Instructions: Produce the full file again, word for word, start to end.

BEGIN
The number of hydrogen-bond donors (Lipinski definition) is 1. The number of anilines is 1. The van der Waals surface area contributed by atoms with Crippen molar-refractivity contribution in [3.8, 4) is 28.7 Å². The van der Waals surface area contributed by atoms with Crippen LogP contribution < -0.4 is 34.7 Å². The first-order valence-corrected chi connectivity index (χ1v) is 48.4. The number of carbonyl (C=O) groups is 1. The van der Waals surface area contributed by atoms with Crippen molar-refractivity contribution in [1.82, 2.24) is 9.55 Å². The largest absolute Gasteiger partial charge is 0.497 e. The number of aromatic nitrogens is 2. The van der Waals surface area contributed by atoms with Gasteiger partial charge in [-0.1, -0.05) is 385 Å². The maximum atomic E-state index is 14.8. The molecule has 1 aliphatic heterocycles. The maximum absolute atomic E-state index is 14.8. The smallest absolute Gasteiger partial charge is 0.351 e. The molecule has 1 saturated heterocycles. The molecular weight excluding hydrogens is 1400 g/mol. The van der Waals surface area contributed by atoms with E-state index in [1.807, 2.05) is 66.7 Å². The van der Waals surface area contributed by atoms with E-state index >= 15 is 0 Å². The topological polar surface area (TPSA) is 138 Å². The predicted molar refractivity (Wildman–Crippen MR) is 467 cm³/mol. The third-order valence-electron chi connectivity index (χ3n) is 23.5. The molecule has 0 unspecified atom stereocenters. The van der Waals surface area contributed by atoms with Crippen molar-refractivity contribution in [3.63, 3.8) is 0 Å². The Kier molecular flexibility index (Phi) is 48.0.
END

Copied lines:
The number of hydrogen-bond donors (Lipinski definition) is 1. The number of anilines is 1. The van der Waals surface area contributed by atoms with Crippen molar-refractivity contribution in [3.8, 4) is 28.7 Å². The van der Waals surface area contributed by atoms with Crippen LogP contribution < -0.4 is 34.7 Å². The first-order valence-corrected chi connectivity index (χ1v) is 48.4. The number of carbonyl (C=O) groups is 1. The van der Waals surface area contributed by atoms with Crippen molar-refractivity contribution in [1.82, 2.24) is 9.55 Å². The largest absolute Gasteiger partial charge is 0.497 e. The number of aromatic nitrogens is 2. The van der Waals surface area contributed by atoms with Gasteiger partial charge in [-0.1, -0.05) is 385 Å². The maximum atomic E-state index is 14.8. The molecule has 1 aliphatic heterocycles. The maximum absolute atomic E-state index is 14.8. The smallest absolute Gasteiger partial charge is 0.351 e. The molecule has 1 saturated heterocycles. The molecular weight excluding hydrogens is 1400 g/mol. The van der Waals surface area contributed by atoms with E-state index in [1.807, 2.05) is 66.7 Å². The van der Waals surface area contributed by atoms with E-state index >= 15 is 0 Å². The topological polar surface area (TPSA) is 138 Å². The predicted molar refractivity (Wildman–Crippen MR) is 467 cm³/mol. The third-order valence-electron chi connectivity index (χ3n) is 23.5. The molecule has 0 unspecified atom stereocenters. The van der Waals surface area contributed by atoms with Crippen molar-refractivity contribution in [3.63, 3.8) is 0 Å². The Kier molecular flexibility index (Phi) is 48.0.